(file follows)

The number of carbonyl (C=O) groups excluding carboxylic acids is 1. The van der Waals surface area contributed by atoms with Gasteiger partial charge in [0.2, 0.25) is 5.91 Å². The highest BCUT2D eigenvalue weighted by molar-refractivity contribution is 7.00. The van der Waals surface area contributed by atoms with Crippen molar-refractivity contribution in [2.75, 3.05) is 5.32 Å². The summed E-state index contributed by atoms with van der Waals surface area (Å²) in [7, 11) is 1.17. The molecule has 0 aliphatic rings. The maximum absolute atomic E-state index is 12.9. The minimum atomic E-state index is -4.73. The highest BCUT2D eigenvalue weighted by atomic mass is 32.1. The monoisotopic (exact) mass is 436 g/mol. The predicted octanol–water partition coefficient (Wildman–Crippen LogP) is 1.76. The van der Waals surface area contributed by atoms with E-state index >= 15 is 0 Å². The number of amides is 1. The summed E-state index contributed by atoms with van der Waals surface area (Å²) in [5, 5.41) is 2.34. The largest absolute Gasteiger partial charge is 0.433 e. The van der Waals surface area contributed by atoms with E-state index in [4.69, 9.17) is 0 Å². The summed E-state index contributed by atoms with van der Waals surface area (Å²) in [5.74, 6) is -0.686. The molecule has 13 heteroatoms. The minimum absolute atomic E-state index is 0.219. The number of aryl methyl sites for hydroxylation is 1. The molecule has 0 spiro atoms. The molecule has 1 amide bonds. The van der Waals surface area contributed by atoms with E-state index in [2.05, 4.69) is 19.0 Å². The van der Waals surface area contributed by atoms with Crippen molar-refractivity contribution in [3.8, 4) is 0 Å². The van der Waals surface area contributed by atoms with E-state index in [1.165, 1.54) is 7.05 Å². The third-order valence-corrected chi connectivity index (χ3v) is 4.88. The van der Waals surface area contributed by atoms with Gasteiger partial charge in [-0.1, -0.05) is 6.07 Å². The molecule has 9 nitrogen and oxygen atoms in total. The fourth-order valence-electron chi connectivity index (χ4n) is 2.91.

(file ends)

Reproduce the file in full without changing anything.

The number of carbonyl (C=O) groups excluding carboxylic acids is 1. The van der Waals surface area contributed by atoms with Gasteiger partial charge in [0.2, 0.25) is 5.91 Å². The highest BCUT2D eigenvalue weighted by molar-refractivity contribution is 7.00. The van der Waals surface area contributed by atoms with Crippen molar-refractivity contribution in [2.75, 3.05) is 5.32 Å². The summed E-state index contributed by atoms with van der Waals surface area (Å²) in [7, 11) is 1.17. The molecule has 0 aliphatic rings. The maximum absolute atomic E-state index is 12.9. The minimum atomic E-state index is -4.73. The highest BCUT2D eigenvalue weighted by atomic mass is 32.1. The monoisotopic (exact) mass is 436 g/mol. The predicted octanol–water partition coefficient (Wildman–Crippen LogP) is 1.76. The van der Waals surface area contributed by atoms with E-state index >= 15 is 0 Å². The number of amides is 1. The summed E-state index contributed by atoms with van der Waals surface area (Å²) in [5, 5.41) is 2.34. The largest absolute Gasteiger partial charge is 0.433 e. The van der Waals surface area contributed by atoms with E-state index in [4.69, 9.17) is 0 Å². The summed E-state index contributed by atoms with van der Waals surface area (Å²) in [5.74, 6) is -0.686. The molecule has 13 heteroatoms. The minimum absolute atomic E-state index is 0.219. The number of aryl methyl sites for hydroxylation is 1. The molecule has 0 spiro atoms. The molecule has 1 amide bonds. The van der Waals surface area contributed by atoms with E-state index in [2.05, 4.69) is 19.0 Å². The van der Waals surface area contributed by atoms with Crippen molar-refractivity contribution in [3.8, 4) is 0 Å². The van der Waals surface area contributed by atoms with E-state index in [1.165, 1.54) is 7.05 Å². The third-order valence-corrected chi connectivity index (χ3v) is 4.88. The van der Waals surface area contributed by atoms with Gasteiger partial charge in [-0.1, -0.05) is 6.07 Å². The molecule has 9 nitrogen and oxygen atoms in total. The fourth-order valence-electron chi connectivity index (χ4n) is 2.91.